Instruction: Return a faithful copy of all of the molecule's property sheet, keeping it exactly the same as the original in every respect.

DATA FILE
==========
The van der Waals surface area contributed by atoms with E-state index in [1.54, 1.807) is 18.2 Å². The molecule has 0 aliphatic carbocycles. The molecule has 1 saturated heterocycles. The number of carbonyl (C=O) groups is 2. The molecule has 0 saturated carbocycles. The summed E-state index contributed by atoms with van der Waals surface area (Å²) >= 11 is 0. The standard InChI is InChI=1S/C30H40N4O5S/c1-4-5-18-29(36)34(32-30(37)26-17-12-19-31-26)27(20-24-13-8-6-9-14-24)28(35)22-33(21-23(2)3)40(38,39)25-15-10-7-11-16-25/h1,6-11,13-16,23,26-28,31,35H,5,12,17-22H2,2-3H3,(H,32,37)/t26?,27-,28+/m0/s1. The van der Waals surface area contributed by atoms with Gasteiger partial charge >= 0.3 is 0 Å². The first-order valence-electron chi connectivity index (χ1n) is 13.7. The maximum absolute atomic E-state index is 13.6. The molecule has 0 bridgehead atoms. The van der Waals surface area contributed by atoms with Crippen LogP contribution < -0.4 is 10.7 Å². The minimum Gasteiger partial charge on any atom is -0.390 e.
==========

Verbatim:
The van der Waals surface area contributed by atoms with E-state index in [1.54, 1.807) is 18.2 Å². The molecule has 0 aliphatic carbocycles. The molecule has 1 saturated heterocycles. The number of carbonyl (C=O) groups is 2. The molecule has 0 saturated carbocycles. The summed E-state index contributed by atoms with van der Waals surface area (Å²) >= 11 is 0. The standard InChI is InChI=1S/C30H40N4O5S/c1-4-5-18-29(36)34(32-30(37)26-17-12-19-31-26)27(20-24-13-8-6-9-14-24)28(35)22-33(21-23(2)3)40(38,39)25-15-10-7-11-16-25/h1,6-11,13-16,23,26-28,31,35H,5,12,17-22H2,2-3H3,(H,32,37)/t26?,27-,28+/m0/s1. The van der Waals surface area contributed by atoms with Gasteiger partial charge >= 0.3 is 0 Å². The first-order valence-electron chi connectivity index (χ1n) is 13.7. The maximum absolute atomic E-state index is 13.6. The molecule has 0 bridgehead atoms. The van der Waals surface area contributed by atoms with Crippen LogP contribution < -0.4 is 10.7 Å². The minimum Gasteiger partial charge on any atom is -0.390 e.